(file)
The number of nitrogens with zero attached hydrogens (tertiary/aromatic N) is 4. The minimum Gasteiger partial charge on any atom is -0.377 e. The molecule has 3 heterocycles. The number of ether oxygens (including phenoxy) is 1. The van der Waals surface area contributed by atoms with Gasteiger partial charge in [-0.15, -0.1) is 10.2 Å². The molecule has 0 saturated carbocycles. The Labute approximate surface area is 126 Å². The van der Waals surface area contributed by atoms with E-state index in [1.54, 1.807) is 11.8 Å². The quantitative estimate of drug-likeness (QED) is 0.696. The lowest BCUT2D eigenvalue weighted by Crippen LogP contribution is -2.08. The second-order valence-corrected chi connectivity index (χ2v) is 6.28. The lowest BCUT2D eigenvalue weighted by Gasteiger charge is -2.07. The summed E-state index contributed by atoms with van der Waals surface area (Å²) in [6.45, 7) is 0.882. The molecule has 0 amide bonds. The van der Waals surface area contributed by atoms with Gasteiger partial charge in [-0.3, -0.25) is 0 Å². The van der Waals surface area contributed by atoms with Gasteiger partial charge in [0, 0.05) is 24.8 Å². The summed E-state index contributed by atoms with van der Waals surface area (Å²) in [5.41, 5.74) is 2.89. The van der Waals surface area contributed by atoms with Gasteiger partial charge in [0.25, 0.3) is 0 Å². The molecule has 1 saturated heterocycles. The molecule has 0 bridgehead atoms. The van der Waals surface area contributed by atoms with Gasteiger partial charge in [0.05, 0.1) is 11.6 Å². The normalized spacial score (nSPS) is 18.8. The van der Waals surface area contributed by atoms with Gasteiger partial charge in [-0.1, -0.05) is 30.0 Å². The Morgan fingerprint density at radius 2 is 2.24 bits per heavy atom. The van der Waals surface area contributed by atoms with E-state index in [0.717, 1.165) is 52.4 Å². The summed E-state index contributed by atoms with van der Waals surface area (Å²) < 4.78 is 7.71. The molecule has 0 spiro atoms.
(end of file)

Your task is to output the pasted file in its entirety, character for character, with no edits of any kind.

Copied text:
The number of nitrogens with zero attached hydrogens (tertiary/aromatic N) is 4. The minimum Gasteiger partial charge on any atom is -0.377 e. The molecule has 3 heterocycles. The number of ether oxygens (including phenoxy) is 1. The van der Waals surface area contributed by atoms with Gasteiger partial charge in [-0.15, -0.1) is 10.2 Å². The molecule has 0 saturated carbocycles. The Labute approximate surface area is 126 Å². The van der Waals surface area contributed by atoms with E-state index in [1.54, 1.807) is 11.8 Å². The quantitative estimate of drug-likeness (QED) is 0.696. The lowest BCUT2D eigenvalue weighted by Crippen LogP contribution is -2.08. The second-order valence-corrected chi connectivity index (χ2v) is 6.28. The lowest BCUT2D eigenvalue weighted by Gasteiger charge is -2.07. The summed E-state index contributed by atoms with van der Waals surface area (Å²) in [6.45, 7) is 0.882. The molecule has 0 amide bonds. The van der Waals surface area contributed by atoms with Gasteiger partial charge in [-0.3, -0.25) is 0 Å². The van der Waals surface area contributed by atoms with Gasteiger partial charge in [0, 0.05) is 24.8 Å². The summed E-state index contributed by atoms with van der Waals surface area (Å²) in [5.41, 5.74) is 2.89. The van der Waals surface area contributed by atoms with Gasteiger partial charge in [0.25, 0.3) is 0 Å². The molecule has 1 saturated heterocycles. The molecule has 0 bridgehead atoms. The van der Waals surface area contributed by atoms with Gasteiger partial charge in [0.05, 0.1) is 11.6 Å². The normalized spacial score (nSPS) is 18.8. The van der Waals surface area contributed by atoms with Gasteiger partial charge in [-0.1, -0.05) is 30.0 Å². The Morgan fingerprint density at radius 2 is 2.24 bits per heavy atom. The van der Waals surface area contributed by atoms with E-state index in [0.717, 1.165) is 52.4 Å². The summed E-state index contributed by atoms with van der Waals surface area (Å²) < 4.78 is 7.71. The molecule has 0 spiro atoms.